Signs of a Stress Fracture

Are you a runner? Perhaps you play a team sport. Maybe you have a job that involves a lot of stress on your legs. If you develop pain in your foot, ankle, or shin, you could have a stress fracture. 

Dr. Michael Hood, board-certified orthopedic surgeon with Delta Orthopaedics & Sports Medicine, treats numerous cases of stress fractures. These injuries are commonly caused by overuse, so athletes are at increased risk of this type of fracture. 

One of Dr. Hood’s specialties is sports medicine. When you become Dr. Hood’s patient, he provides strategies for preventing stress fractures and other injuries related to your sport. 

What is a stress fracture?

A stress fracture is aptly named. A fracture means there’s a crack or break in a bone; in this case, it’s a small crack. You’ve placed too much force on the bone for too long, and it can’t take the pressure. 

Where do stress fractures normally occur?

Stress fractures normally occur in the lower leg, foot, and ankle. Think of all the force you apply to those parts of your body when you’re on your feet working, walking, running, dancing, or playing a sport. 

Many stress fractures develop in your tibia, the large bone in your lower leg; these are often running injuries. Your fibula, the smaller bone in your lower leg, can also sustain a stress fracture.

Your foot and ankle, as well as your shin, are prone to stress fractures. The bones running to your toes are called your metatarsals. Stress fractures are also common in the second and third metatarsals that run to your second and third toes. These are long, thin bones that receive the most pressure when you’re walking or running.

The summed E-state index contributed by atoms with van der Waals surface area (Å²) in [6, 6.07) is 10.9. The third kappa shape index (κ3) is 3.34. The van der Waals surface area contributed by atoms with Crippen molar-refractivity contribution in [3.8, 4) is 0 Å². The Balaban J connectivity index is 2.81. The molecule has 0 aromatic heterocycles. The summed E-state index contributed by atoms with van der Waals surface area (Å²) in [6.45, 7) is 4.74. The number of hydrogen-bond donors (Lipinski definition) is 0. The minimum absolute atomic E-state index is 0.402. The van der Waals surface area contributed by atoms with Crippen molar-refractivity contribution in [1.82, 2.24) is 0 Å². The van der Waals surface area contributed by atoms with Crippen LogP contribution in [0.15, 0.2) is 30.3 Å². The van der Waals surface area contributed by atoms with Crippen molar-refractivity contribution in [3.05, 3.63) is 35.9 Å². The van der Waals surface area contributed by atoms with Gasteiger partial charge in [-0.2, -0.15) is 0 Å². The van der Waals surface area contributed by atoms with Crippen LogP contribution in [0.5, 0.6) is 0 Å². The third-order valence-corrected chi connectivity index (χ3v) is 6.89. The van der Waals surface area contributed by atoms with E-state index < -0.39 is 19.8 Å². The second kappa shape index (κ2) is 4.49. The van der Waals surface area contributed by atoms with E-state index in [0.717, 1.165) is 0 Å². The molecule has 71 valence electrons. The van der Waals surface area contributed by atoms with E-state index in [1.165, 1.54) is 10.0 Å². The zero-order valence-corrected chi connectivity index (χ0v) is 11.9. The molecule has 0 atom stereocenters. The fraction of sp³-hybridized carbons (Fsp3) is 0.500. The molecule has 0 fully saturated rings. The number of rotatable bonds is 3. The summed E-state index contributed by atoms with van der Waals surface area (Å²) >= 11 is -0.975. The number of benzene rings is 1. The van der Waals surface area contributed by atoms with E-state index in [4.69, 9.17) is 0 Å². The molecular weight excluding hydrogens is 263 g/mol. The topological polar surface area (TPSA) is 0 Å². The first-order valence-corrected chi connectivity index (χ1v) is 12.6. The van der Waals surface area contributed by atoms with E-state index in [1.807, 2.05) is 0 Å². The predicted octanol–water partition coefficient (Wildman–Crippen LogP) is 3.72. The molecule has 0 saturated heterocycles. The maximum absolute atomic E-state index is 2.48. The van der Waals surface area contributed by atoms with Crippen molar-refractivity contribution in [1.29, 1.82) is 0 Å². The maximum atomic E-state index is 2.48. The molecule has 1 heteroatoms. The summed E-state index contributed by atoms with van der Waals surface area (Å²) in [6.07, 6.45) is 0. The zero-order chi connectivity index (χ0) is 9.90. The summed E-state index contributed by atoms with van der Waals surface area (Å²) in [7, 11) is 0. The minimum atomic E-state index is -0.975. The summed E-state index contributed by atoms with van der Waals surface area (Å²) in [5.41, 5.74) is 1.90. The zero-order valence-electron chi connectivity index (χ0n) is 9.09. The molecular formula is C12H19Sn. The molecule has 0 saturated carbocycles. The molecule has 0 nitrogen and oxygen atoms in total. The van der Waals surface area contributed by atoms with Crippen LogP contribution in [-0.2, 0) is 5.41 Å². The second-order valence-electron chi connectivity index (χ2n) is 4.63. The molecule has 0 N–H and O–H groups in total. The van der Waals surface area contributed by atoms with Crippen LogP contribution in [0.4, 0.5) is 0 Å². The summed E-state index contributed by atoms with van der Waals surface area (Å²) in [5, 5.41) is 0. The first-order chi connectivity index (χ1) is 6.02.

You can also sustain a stress fracture in your heel, a small bone in your ankle joint called the talus, or a bone on the top of your foot called the navicular. 

Signs of a stress fracture

When your body sends you a signal that something is wrong, pay attention to it. Seeking early treatment prevents a minor or moderate injury from becoming a major problem that can take you out of the game for a season. Following are common signs of a stress fracture:

If you’re experiencing any of these symptoms, stop what you’re doing and rest the foot or leg. Use the RICE method (rest, ice, compression, and elevation). Don’t continue playing your sport. 

If the pain doesn’t resolve in a day or two, call or book an appointment online with Delta Orthopaedics & Sports Medicine. Early treatment can save you from a more severe break in the bone or a bone that moves out of alignment.

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